The World’s Largest Scrabble Game

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Spanning over 49′ sq.–nearly 5x the size of the original–this is the world’s largest wall-mounted Scrabble game. One of only nine in existence, it is handmade by John Kahn, renowned mixed media artist and creator of colossal pop art. Meticulously constructed from Russian birch plywood, the 3/4″-deep back board is overlaid with the classic purple-hued background of the original game, laminated with a .023-gauge galvanized steel sheet, and covered by a heavy vinyl print of the playing board which is protected by a satin laminate. Bordered by a 3/4″ x 2 1/2″ birch frame that wraps from the front to the back, the board attaches to a wall with included hardware. The two 6′ H x 5 5/8″ W x 7″ D birch tile racks are grooved and lined with felt, each accepting 50 of the included 100 tiles. Made from a 3/8″ x 5/16″ rare earth magnet sandwiched between two pieces of birch plywood, each 4 3/8″ sq. x 3/8″ thick tile’s letter is sandblasted to a depth of 1/64″, lacquered in black, sanded, and clear-coated to a finish that will last for generations. Special conditions and guarantee limitations apply. Please call 1-800-227-3528 for details. Board and racks: 88 1/2″ H x 99 1/4″ W x 7″ D. (12 3/4 lbs.) Price: $12,000 Link here.

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Xooang Choi

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Bringing back one of my favorite sculptor and mixed media artist Xooang Choi for your eyeball viewing pleasure. More here.

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Wim Tellier

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Wim Tellier is a Belgian photographer and artist known for his installation projects using giant-size photographs. His projects have included covering 800 square meters of the Antwerp docks with six giant photos of elderly nude sunbathers, and his “Protect 7-7″ project, the first installation art project in Antarctica.

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Zombified Walking Dead Characters

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Here are some of the characters from the Walking Dead series (an American TV show developed based on the comic book series of the same name) turned into flesh-eating zombies. Braaaaaains! Link here.

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Indigestion II by Liu Wei

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Liu Wei‘s sculpture Indigestion II is a monumental poo. Spanning two meters, it’s a man-sized statement of rejection. Crafted with comic exaggeration, Liu’s turd is both repulsive and compelling; leaving no detail to the imagination, Liu offers ‘too much information’ in the details. On closer inspection, half digested kernels emerge as hundreds of toy soldiers, spilling forth in an unmistakable sentiment of protest.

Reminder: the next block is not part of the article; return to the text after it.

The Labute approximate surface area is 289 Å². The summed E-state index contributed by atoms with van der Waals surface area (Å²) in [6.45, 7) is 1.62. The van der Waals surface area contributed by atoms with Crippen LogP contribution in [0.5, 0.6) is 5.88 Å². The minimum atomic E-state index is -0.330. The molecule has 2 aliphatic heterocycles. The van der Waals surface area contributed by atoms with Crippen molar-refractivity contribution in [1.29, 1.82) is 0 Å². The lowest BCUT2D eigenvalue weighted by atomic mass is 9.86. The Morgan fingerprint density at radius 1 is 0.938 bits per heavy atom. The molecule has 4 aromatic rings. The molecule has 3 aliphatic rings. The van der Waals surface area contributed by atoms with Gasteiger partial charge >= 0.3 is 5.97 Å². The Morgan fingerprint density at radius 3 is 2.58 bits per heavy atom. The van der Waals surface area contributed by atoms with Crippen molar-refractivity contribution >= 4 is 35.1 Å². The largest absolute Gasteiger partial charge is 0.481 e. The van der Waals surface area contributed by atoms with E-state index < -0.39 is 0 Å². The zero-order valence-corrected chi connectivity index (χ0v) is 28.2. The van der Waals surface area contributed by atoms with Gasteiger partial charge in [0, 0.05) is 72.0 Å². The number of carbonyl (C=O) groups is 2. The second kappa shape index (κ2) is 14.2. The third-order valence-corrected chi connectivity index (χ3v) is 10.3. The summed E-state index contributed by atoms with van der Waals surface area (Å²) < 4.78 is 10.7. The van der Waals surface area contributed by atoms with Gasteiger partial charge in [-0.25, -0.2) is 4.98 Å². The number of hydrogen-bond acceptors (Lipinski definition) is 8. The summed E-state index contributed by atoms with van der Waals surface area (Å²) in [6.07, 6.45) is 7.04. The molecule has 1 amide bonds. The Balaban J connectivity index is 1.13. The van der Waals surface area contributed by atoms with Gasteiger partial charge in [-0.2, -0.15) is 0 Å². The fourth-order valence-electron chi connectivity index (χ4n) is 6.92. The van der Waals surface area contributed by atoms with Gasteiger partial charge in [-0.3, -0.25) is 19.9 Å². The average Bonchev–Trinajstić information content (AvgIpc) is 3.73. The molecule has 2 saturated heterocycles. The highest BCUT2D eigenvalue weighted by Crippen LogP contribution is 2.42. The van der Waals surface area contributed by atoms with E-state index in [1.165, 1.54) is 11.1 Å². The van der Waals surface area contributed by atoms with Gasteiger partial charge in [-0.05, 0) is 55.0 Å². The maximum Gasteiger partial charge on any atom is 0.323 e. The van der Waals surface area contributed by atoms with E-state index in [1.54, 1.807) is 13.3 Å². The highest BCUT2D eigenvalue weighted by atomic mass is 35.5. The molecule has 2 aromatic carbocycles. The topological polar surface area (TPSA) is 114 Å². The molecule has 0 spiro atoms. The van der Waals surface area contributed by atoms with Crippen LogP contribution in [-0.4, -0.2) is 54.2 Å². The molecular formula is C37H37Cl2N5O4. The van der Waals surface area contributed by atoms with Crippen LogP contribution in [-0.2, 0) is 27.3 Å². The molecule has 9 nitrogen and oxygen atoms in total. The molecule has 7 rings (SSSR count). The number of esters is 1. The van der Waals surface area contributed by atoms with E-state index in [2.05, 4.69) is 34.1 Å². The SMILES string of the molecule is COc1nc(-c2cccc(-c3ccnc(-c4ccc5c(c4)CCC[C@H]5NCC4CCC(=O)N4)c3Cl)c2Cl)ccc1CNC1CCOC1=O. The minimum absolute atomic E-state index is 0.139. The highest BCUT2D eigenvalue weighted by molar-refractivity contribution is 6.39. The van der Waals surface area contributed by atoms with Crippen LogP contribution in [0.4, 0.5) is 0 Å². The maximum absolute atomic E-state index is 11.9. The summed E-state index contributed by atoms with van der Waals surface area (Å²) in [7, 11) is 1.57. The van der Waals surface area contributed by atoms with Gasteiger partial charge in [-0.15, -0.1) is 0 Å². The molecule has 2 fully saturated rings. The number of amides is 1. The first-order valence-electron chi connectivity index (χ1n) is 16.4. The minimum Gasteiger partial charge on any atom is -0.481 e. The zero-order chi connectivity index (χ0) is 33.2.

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Sticker High: Tony

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Eli & Edythe Broad Art Museum

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The Eli and Edythe Broad Art Museum, located at the northern edge of the Michigan State University campus, is influenced by a set of movement paths that traverse and border the site. The vitality of street life on the northern side of Grand River Avenue and the historic heart of the university campus at the south side generate a network of paths and visual connections; some are part of the existing footpath layout, others create shortcuts between the city and the campus side of Grand River Avenue. Architects: Zaha Hadid Architects

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Allison Schulnik

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Allison Schulnik choreographs her subjects in compositions that embody a spirit of the macabre, a Shakespearian comedy/tragedy of love, death and farce. The subjects often stare back at the audience and study them as they are in turn studied, aware of their ancestors from the Grand Theme works of the past, the genre paintings that inform them. Although a haunting sense of foreboding, discomfort and unease is palpable, a sense of understanding, compassion and hopefulness for her cast of characters is still evident in the heavy impasto paintings. Her sculptural use of oil paint references her clay-animation background, as a motion-like sensibility affords her paintings unparalleled depth and energy. Born in 1978 (San Diego, CA), Schulnik earned her BFA in Experimental Animation from the California Institute of the Arts, Valencia (CA).’ (via Mark Moore Gallery)

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Twelve Chambers

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Kevin Francis Gray is a London-based sculptor working in cast resin, bronze and marble. His works merge classical forms of old masters with a gritty, urban aesthetic. Figures cloaked in modern-day street wear are given a meditative, somber quality. Gray’s sculptures project a sense of nobility and admiration for an often marginalized and consciously melancholic inner-city youth subculture.

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Jessica Drenk

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Jessica Drenk was raised in Montana, where she developed an appreciation for the natural world that remains an important inspiration to her artwork today. Tactile and textural, her sculptures highlight the chaos and beauty that can be found in simple materials. Drenk’s work is also influenced by systems of information and the impulse to develop an encyclopedic understanding of the world.

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